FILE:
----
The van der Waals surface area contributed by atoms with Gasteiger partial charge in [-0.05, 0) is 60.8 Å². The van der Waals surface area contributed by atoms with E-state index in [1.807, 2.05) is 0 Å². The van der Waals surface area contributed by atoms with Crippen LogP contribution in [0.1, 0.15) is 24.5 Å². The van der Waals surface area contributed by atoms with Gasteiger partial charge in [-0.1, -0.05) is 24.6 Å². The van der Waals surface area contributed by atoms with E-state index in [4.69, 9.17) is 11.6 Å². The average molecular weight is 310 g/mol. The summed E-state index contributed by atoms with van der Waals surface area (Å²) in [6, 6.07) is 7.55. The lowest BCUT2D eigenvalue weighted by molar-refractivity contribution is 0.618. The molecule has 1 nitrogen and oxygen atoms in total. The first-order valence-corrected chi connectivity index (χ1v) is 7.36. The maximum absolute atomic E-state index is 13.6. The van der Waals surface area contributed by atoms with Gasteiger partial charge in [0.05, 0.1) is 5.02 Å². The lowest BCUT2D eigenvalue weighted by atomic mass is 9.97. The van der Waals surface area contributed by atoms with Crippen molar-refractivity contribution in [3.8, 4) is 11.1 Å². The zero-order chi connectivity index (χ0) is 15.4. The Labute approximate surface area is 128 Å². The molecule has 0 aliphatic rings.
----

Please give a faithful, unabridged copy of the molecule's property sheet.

The van der Waals surface area contributed by atoms with Gasteiger partial charge in [-0.05, 0) is 60.8 Å². The van der Waals surface area contributed by atoms with E-state index in [1.807, 2.05) is 0 Å². The van der Waals surface area contributed by atoms with Crippen LogP contribution in [0.1, 0.15) is 24.5 Å². The van der Waals surface area contributed by atoms with Gasteiger partial charge in [-0.1, -0.05) is 24.6 Å². The van der Waals surface area contributed by atoms with E-state index in [4.69, 9.17) is 11.6 Å². The average molecular weight is 310 g/mol. The summed E-state index contributed by atoms with van der Waals surface area (Å²) in [6, 6.07) is 7.55. The lowest BCUT2D eigenvalue weighted by molar-refractivity contribution is 0.618. The molecule has 1 nitrogen and oxygen atoms in total. The first-order valence-corrected chi connectivity index (χ1v) is 7.36. The maximum absolute atomic E-state index is 13.6. The van der Waals surface area contributed by atoms with Gasteiger partial charge in [0.05, 0.1) is 5.02 Å². The lowest BCUT2D eigenvalue weighted by atomic mass is 9.97. The van der Waals surface area contributed by atoms with Crippen molar-refractivity contribution in [3.8, 4) is 11.1 Å². The zero-order chi connectivity index (χ0) is 15.4. The Labute approximate surface area is 128 Å². The molecule has 0 aliphatic rings.